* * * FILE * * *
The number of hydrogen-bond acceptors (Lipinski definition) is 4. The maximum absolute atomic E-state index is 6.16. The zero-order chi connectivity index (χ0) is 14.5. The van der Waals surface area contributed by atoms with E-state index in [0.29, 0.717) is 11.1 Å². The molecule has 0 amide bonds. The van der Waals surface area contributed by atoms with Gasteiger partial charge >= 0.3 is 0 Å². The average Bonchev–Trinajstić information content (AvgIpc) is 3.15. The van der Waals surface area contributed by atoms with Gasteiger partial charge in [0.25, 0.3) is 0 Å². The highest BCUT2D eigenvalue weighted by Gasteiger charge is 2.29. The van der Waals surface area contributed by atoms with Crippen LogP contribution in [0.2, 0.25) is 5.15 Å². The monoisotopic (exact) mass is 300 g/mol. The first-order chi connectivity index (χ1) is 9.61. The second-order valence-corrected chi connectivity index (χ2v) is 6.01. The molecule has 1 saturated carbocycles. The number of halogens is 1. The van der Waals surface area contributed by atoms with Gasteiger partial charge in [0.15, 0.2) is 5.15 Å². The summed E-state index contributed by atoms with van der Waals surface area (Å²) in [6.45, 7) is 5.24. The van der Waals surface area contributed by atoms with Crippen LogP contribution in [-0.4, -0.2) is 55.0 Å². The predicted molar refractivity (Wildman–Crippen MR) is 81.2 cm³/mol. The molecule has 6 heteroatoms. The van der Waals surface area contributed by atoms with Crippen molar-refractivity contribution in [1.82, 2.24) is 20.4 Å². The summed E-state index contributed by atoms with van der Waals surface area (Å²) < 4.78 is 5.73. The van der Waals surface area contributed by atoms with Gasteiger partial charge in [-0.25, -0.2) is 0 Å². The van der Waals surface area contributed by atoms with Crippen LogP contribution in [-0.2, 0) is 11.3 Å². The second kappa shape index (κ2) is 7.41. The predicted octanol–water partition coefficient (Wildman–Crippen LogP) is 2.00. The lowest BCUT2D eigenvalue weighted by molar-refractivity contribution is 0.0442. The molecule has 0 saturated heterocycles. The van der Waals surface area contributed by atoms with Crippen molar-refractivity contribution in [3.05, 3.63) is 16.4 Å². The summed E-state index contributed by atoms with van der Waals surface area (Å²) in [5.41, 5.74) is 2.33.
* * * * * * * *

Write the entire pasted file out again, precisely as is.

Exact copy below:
The number of hydrogen-bond acceptors (Lipinski definition) is 4. The maximum absolute atomic E-state index is 6.16. The zero-order chi connectivity index (χ0) is 14.5. The van der Waals surface area contributed by atoms with E-state index in [0.29, 0.717) is 11.1 Å². The molecule has 0 amide bonds. The van der Waals surface area contributed by atoms with Gasteiger partial charge >= 0.3 is 0 Å². The average Bonchev–Trinajstić information content (AvgIpc) is 3.15. The van der Waals surface area contributed by atoms with Gasteiger partial charge in [0.25, 0.3) is 0 Å². The highest BCUT2D eigenvalue weighted by Gasteiger charge is 2.29. The van der Waals surface area contributed by atoms with Crippen LogP contribution in [0.2, 0.25) is 5.15 Å². The monoisotopic (exact) mass is 300 g/mol. The first-order chi connectivity index (χ1) is 9.61. The second-order valence-corrected chi connectivity index (χ2v) is 6.01. The molecule has 1 saturated carbocycles. The number of halogens is 1. The van der Waals surface area contributed by atoms with Gasteiger partial charge in [0.15, 0.2) is 5.15 Å². The summed E-state index contributed by atoms with van der Waals surface area (Å²) in [6.45, 7) is 5.24. The van der Waals surface area contributed by atoms with Crippen LogP contribution in [-0.4, -0.2) is 55.0 Å². The predicted molar refractivity (Wildman–Crippen MR) is 81.2 cm³/mol. The molecule has 6 heteroatoms. The van der Waals surface area contributed by atoms with Crippen molar-refractivity contribution in [1.82, 2.24) is 20.4 Å². The summed E-state index contributed by atoms with van der Waals surface area (Å²) < 4.78 is 5.73. The van der Waals surface area contributed by atoms with Gasteiger partial charge in [-0.25, -0.2) is 0 Å². The van der Waals surface area contributed by atoms with Crippen LogP contribution in [-0.2, 0) is 11.3 Å². The second kappa shape index (κ2) is 7.41. The predicted octanol–water partition coefficient (Wildman–Crippen LogP) is 2.00. The lowest BCUT2D eigenvalue weighted by molar-refractivity contribution is 0.0442. The molecule has 0 saturated heterocycles. The van der Waals surface area contributed by atoms with Crippen molar-refractivity contribution in [3.05, 3.63) is 16.4 Å². The summed E-state index contributed by atoms with van der Waals surface area (Å²) in [5.41, 5.74) is 2.33.